PARENTS

The Best: Post Natal Exercises

11/11/2009 16:02 | Updated 22 May 2015

Towards the end of pregnancy, you may start feeling very huge indeed. No matter how many people tell you how 'beautiful' 'glowing' 'perfect' you look, your thoughts inevitably wander towards your 'pre-pregnancy body'. Will you ever see it again or is it gone forever? You start making promises to your old body (if you come back I promise I will never curse you again!).

Unfortunately, no amount of pleading is going to get your old body back. It's going to take work. If you are serious about getting back in shape after pregnancy, you really should start exercising immediately after giving birth – yes, even if you've had a Caesarean or stitches.

You can start doing these exercises from day one. Of course, always be guided by your body -- don't ever exert yourself. Take it slow and easy. These exercises are more about healing your body rather than weight loss. You need to get your body back into a normal state before you can start pushing it.PELVIC FLOOR EXERCISES

If you're the only woman reading this who has never heard how to do them, you squeeze and lift your pelvic floor muscles as if you are trying to stop yourself from weeing and passing wind at the same time. Tighten them and hold for 10 seconds or tighten and release them as many times as you can in a row. Do them when you are lying down, when you are feeding, when you are watching TV. Whenever and wherever you remember to do them, do them.

You may find them very difficult to do over the first few days, but persist. They will reduce the chance of you getting urinary incontinence, they will help with healing your perineum and, eventually (yes, I know it's too soon to be thinking this way, but...) they will help you get back to a satisfying sex life.

Even if you've had a Caesarean, you need to do these exercises as the weight of your baby inside you put enormous amounts of strain on these muscles. If you are still in hospital and have a catheter, you may need to wait until it is removed to start these. Ask your nurse or doctor.


ON YOUR STOMACH

NOTE: If you've had a Caesarean, you shouldn't do this exercise unless your midwife, health visitor or doctor has said it's OK.

After what seems like forever, you can finally lie on your stomach again. Try it. It's bliss. If your milk has come in, you may feel more comfortable doing this with a pillow under your ribs and stomach. You can do this in bed or on the floor, wherever you want. Just lie there for a while and do some pelvic floor exercises. Pay attention to how amazing it feels to be on your stomach again...

ON YOUR BACK

NOTE: If you've had a Caesarean, you can do these exercises, but be guided by your own body and discontinue if you feel pain.

Again, after ages of just lying on your damned left side all the time, this is heavenly.

Lie on your back, on your bed, on the floor, anywhere you feel like. Doesn't it feel amazing? Do some pelvic floor exercises while you're there... then...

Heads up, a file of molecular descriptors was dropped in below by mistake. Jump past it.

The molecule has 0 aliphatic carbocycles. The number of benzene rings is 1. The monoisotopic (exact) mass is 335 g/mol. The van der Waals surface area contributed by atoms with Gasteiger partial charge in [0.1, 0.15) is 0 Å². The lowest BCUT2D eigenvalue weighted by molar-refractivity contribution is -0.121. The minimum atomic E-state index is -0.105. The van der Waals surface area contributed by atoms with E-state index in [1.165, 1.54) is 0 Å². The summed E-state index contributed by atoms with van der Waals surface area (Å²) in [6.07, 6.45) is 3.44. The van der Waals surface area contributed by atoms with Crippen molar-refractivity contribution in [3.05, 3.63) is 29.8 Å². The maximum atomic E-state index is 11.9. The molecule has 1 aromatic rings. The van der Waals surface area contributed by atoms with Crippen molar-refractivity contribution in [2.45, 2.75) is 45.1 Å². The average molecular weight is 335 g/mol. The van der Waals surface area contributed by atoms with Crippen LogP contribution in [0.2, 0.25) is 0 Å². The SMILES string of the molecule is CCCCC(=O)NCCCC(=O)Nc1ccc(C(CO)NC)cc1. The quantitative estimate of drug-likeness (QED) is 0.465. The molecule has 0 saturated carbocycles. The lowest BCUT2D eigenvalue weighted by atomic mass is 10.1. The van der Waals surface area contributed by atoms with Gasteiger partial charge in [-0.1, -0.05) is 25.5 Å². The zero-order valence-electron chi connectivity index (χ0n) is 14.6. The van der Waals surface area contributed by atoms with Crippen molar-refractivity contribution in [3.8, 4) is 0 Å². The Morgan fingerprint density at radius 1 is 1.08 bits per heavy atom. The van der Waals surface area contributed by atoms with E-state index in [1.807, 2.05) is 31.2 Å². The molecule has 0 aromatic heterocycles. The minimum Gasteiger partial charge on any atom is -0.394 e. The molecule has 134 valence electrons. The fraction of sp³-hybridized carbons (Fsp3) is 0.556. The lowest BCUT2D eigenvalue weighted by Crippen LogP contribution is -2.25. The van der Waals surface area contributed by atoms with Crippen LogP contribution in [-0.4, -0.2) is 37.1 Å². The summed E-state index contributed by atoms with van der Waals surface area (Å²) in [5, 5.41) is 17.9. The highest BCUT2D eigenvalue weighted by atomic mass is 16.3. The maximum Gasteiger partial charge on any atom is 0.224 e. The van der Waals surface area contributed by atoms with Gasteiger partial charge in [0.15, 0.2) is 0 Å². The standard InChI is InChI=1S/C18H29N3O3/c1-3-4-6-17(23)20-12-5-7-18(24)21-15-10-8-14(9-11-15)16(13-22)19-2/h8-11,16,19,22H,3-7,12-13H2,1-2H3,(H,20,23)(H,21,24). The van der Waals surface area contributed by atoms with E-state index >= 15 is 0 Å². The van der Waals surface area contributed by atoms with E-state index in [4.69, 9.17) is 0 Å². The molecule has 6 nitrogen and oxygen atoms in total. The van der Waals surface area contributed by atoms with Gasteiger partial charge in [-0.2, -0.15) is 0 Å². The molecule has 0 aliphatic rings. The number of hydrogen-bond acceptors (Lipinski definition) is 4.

1. Keep one leg straightened and bend the other. On your straightened leg, point and flex your toes 10 times, then rotate your ankle in a clockwise, then counter clockwise direction. Repeat on your other leg.

2. With both legs straightened, move one heel up as close to your bottom as you can, bending at the knee. Hold for 5-10 seconds. Repeat with your other leg.

3. Straighten out both legs. Press the back of one knee into the bed and tighten your thigh muscle. Hold for 5-10 seconds. Repeat with other leg.

4. Take a deep breath. Exhale. Tighten your stomach muscles. Hold for 5-10 seconds. Relax.

5. With both of your knees bent, tighten your stomach muscles and press your lower back into the bed or the floor. Hold for 5-10 seconds. Relax. From day 3, you can lift your head and shoulders up slightly after pressing your lower back down, hold for 5 seconds. Obviously, don't start doing this if your abdominal muscles have become separated during pregnancy. Ask your midwife to check you.

WALKING

You should try and take your baby out for a slow and gentle walk for about 20 minutes every day. Not only will you get a bit of exercise which will help (a little) with weight loss, but this, I think, more than any other exercise you can do right after birth, will help alleviate the symptoms of postnatal depression.

As the weeks go by, depending on how you feel, you can lengthen the amount of time and the speed at which you walk. Don't overdo it though.

AVOID

You should NOT start swimming until you have been lochia-free for a week.

Do not do any exercises on your hands and knees for the first 6 weeks.

Do not start doing full sit-ups for at least 6 weeks.

KEEP GOING

As your baby gets bigger and able to hold his head up himself, you can start incorporating him into your exercise routine. Use him as a weight to exercise your arms, do press-ups over him, kissing him each time. Be creative and have fun... and, most importantly, don't give up.

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